Frankly speaking, when and if the selling of cars via social media gets real traction it will be through Facebook.
Having run several successful consumer goods mega-campaigns on Facebook, I’ve seen first-hand the power of that platform. Buying $19-$49 items on Facebook Marketplace is still considered impulsive but buying cars is a whole other issue and currently, FBM isn’t set up for such transactions other than by private parties for the most part.
Think about the prospects of having Facebook get into the car selling business.
According to a HubSpot article, 75% of consumers do not believe ads are honest. When almost 90% of people turn to their friends for brand recommendations because they don’t believe ads, and 71% of those are more likely to buy based on that input, Facebook is already poised to get busy in the car selling business. Most of those peer recommendations are done on Facebook! Facebook can see when you’re discussing cars (or anything for that matter) and so they’d feed you subtle ads about their new Facebook Wheels Platform and that vintage Yugo you’ve been dreaming of. The inherent lead-generation possibilities are endless. BTW, the concept of Facebook Wheels is my projection and nothing more.
The amount of intelligence Facebook has on you and I is mind-boggling. They know everything we like, hate, do, watch, and hope for. Does Auto Trader? Cars.com? True Car? The answer is possibly, but they have to buy that data and it doesn’t come cheap.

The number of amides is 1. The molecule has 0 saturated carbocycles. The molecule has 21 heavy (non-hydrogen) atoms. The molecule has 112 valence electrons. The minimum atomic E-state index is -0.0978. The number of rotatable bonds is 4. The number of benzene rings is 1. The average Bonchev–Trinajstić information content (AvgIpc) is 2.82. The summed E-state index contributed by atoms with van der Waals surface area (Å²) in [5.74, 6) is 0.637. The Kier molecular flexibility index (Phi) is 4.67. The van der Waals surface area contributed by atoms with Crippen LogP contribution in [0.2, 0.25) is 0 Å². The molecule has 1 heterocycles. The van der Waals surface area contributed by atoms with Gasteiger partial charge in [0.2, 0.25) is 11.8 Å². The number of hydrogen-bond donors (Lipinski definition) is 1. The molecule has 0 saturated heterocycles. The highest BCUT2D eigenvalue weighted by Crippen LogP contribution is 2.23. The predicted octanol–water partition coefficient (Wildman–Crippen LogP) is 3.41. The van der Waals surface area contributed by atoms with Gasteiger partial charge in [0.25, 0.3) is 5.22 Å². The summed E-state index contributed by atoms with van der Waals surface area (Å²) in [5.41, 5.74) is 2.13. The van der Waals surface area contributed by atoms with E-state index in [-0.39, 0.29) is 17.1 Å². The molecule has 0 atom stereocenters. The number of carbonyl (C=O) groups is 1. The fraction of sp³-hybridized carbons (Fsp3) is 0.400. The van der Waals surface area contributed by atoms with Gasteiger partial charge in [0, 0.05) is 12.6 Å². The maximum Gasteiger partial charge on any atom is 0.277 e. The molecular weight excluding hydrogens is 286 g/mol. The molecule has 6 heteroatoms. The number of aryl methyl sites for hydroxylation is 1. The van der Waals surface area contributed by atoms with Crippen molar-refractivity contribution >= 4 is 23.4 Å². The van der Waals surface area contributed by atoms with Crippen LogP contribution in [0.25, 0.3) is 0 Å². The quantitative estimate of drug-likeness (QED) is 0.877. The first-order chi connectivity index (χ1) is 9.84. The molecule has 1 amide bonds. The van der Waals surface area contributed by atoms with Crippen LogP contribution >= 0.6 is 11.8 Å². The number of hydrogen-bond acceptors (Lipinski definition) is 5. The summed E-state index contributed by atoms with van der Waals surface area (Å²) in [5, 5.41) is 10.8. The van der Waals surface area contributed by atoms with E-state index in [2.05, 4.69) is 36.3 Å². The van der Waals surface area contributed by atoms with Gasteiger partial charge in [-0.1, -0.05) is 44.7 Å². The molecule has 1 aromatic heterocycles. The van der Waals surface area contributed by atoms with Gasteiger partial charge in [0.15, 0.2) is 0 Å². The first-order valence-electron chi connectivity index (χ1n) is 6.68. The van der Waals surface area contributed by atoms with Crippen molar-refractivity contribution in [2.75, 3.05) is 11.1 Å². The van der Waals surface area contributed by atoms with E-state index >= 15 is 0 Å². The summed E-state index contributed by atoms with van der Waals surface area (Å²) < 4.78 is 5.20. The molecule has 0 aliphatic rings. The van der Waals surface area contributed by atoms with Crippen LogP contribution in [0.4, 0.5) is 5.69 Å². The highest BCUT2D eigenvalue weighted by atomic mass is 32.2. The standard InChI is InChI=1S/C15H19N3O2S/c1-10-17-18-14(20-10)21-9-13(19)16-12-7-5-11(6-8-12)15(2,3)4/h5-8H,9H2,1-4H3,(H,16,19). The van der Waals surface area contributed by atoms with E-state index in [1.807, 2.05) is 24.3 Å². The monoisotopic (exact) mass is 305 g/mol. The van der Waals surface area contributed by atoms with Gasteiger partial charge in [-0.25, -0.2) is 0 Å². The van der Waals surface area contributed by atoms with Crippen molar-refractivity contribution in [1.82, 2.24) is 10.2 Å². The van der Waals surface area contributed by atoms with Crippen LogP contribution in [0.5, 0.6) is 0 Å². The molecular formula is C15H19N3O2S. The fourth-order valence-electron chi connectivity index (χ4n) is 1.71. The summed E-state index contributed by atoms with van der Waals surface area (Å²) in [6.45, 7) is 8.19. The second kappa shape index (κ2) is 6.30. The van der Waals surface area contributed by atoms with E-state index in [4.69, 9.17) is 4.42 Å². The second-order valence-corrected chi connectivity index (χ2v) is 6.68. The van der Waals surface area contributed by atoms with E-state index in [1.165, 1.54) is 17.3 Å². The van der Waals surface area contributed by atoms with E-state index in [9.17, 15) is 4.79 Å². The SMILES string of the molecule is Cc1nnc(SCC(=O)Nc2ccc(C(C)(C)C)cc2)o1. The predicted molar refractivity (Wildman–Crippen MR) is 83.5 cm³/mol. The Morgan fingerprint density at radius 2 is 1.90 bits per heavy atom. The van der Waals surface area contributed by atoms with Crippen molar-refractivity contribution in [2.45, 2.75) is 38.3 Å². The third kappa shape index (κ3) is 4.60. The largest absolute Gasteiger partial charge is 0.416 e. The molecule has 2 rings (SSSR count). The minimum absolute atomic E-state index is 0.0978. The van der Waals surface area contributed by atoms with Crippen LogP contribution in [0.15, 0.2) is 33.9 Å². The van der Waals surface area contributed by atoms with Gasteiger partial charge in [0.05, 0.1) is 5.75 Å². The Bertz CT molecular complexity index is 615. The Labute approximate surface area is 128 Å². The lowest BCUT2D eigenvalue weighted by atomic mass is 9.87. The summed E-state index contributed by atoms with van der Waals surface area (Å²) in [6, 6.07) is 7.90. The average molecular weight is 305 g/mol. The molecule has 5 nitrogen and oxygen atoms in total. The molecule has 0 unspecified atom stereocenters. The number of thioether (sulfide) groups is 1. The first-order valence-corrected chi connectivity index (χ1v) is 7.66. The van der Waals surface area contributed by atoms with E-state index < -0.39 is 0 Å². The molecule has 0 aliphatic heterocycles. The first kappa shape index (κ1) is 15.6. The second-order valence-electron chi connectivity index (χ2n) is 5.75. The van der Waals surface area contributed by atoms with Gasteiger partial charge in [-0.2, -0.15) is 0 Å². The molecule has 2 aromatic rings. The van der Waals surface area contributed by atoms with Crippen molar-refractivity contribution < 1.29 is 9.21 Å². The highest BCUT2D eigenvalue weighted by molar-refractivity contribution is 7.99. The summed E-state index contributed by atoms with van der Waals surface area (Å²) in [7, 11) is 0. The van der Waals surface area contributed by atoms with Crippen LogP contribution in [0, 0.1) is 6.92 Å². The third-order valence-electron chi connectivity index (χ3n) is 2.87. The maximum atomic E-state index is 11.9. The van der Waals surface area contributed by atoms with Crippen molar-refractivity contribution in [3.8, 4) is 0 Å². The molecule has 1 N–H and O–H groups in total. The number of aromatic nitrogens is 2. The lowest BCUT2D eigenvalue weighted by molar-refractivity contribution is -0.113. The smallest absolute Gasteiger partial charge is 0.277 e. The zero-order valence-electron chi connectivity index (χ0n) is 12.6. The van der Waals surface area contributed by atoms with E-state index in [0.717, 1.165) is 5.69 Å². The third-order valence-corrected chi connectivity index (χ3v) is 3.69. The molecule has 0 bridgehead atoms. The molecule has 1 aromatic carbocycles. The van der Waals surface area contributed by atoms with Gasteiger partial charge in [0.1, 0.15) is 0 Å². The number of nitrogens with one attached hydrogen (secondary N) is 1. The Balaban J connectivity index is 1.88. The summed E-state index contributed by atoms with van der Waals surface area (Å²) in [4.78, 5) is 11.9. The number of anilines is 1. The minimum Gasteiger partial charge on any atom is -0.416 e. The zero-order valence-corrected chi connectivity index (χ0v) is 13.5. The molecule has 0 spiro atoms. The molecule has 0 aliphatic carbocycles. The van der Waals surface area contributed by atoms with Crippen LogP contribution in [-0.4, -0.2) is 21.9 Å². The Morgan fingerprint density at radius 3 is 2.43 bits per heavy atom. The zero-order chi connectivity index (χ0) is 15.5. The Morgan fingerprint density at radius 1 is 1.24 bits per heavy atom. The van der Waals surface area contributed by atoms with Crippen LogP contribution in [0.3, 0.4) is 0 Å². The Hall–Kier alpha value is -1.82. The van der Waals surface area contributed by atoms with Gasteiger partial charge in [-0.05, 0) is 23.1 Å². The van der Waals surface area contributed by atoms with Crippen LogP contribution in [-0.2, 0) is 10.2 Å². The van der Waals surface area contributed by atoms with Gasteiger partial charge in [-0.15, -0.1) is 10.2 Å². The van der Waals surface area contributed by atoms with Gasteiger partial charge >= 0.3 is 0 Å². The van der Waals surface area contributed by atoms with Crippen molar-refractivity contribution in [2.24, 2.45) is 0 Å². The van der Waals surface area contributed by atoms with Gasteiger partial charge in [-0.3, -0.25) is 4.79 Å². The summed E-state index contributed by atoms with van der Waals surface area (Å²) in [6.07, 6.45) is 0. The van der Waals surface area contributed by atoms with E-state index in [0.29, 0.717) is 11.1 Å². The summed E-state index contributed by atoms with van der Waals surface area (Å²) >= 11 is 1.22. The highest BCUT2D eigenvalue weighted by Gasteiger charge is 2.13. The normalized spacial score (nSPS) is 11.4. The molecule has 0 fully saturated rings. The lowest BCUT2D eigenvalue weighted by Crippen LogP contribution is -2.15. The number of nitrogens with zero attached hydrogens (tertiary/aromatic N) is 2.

Once the Facebook Wheels platform is built, they can start populating dedicated listing pages full of current dealer inventory based on location. Naturally, the inventory listings would be from local car dealers near you who can utilize Facebook post boosting and local awareness campaigns to stay a single click away from getting more eyeballs on those pre-owned vehicles they have sitting at the corner of Main and Mulligan, between the auto parts store and the restaurant you never see anyone in.
Currently, targeted Facebook posts are CPM-based and can get pretty expensive. The more you micro-target, the more expensive it is. To launch successfully, FBW would have to adjust their current pricing to make it more affordable for local used car dealerships. Perhaps they would go to a more user-affordable PPC format where dealerships could buy in batches of say 50-100 clicks at a time, with some high degree of probability that the traffic is of sound mind and body and not a piece of code. Perhaps the car ads can be triggered by keywords as they are keyed in by Facebook’s minions?
Many marketers with an eye towards the future see a world dominated by an even more muscular Amazon, Google, and Facebook. In my estimation, Facebook has more upside but it will depend on how they expand their marketplace which is currently a platform most easily accessed by accident. Opening up the Facebook Wheels classifieds would likely include highly profitable financing options provided by and serviced through Facebook and friends.
Unless there is some massive revolt against the consolidation of consumerism between Google, Amazon, and Facebook, expect them to continue their ascent to absolute world domination. Soon, you’ll be able to buy a Google or Amazon driverless car, built by Google and Amazon robots, and sold by Facebook. Anybody excited about this?